"Our baby monitor went missing. Guess where I found it? Watching my husband's 3D Printer!"
Yes, yes, guilty as charged. I 'borrowed' our baby monitor camera from the kiddo's cot to oversee my latest prints. But in my defense, I did it so that I could be with the baby! Better for me to be physically watching the baby than the 3D printer, no?
As you can see, my first camera mount was pretty much jerry-rigged. The baby monitor camera was tied with a rubber-band to a selfie-stick mount, which was screwed onto a gorilla pod stand. This had some drawbacks: Firstly, the joints were not very secure and the camera kept shifting or swivelling on its own. Secondly, the cheap fako gorilla pod rip-off was a pain to set up and remove whenever I had to shift the camera from the cot to the 3D printer and back.
So it was time to devise a more convenient quick-change camera mount for the system!
I'll try to detail here my thought process and design process, from technical functional prototyping, to inspiration and design, including how to design parts for 3D printing.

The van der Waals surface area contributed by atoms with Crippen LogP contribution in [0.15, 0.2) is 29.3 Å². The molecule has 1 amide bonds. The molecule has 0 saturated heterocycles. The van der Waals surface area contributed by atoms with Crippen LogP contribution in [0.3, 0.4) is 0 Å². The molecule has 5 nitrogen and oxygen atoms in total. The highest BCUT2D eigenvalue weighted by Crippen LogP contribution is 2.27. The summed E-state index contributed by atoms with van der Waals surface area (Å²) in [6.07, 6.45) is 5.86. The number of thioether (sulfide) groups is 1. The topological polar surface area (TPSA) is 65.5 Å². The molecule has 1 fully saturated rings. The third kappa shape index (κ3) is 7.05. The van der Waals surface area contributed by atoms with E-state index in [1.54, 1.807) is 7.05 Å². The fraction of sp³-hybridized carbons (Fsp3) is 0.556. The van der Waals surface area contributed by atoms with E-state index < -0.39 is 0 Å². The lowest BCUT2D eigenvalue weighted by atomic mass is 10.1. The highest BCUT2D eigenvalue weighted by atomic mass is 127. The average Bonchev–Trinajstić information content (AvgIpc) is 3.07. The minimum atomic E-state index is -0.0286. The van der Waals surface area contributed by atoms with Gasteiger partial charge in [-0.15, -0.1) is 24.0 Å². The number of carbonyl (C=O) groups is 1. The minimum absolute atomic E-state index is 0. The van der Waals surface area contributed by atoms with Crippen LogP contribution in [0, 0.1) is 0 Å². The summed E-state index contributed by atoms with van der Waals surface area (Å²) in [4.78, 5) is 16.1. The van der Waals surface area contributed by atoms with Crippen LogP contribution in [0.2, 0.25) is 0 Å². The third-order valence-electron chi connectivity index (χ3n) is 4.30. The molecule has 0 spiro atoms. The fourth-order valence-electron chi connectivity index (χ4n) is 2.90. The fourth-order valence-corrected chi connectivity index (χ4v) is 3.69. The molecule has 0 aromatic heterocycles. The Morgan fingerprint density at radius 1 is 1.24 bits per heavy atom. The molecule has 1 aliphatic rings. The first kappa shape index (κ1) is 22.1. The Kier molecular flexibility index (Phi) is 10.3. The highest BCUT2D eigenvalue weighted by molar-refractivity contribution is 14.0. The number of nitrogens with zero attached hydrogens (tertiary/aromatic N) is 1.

Also, I'll enter this into the 3D printing competition, so please vote for me if you like this project!
Step 1: Prototype: Functional Mount for the 3D Printer
Before designing the final mount for the baby cot (crib), I decided to make a functional mount for the camera to attach to my 3D Printer, as a sort of prototype step.
Design principles: Define your needs, your constraints, and then design!
- To quickly mount and dismount the baby camera onto the 3D printer.
- Must be mounted at approximately 4-5 inches above the printer to get the desired 45 degree downward angle to watch the print bed and printer head.
- baby camera has limited pan and tilt adjustability, but cannot point downwards.
- baby camera has 2 keyholes for mounting it to a wall with 2 screws.
- material properties of my 3D Printer, which is optimised for PLA.
Given these needs and constraints, I realised that the camera had to be mounted with the base in an upright position, as if on a wall.
At first, I was thinking of designing a super complex custom holder that would cup the base of the camera like a glove. But then I realised that all I really needed was 2 screws in a flat 'wall' for the camera to hook onto. Much simpler!
Using steel screws in a plastic PLA part was much stronger than trying to print it all in PLA, including 2 plastic 'knobs'. The plastic knobs would be the first part to break off!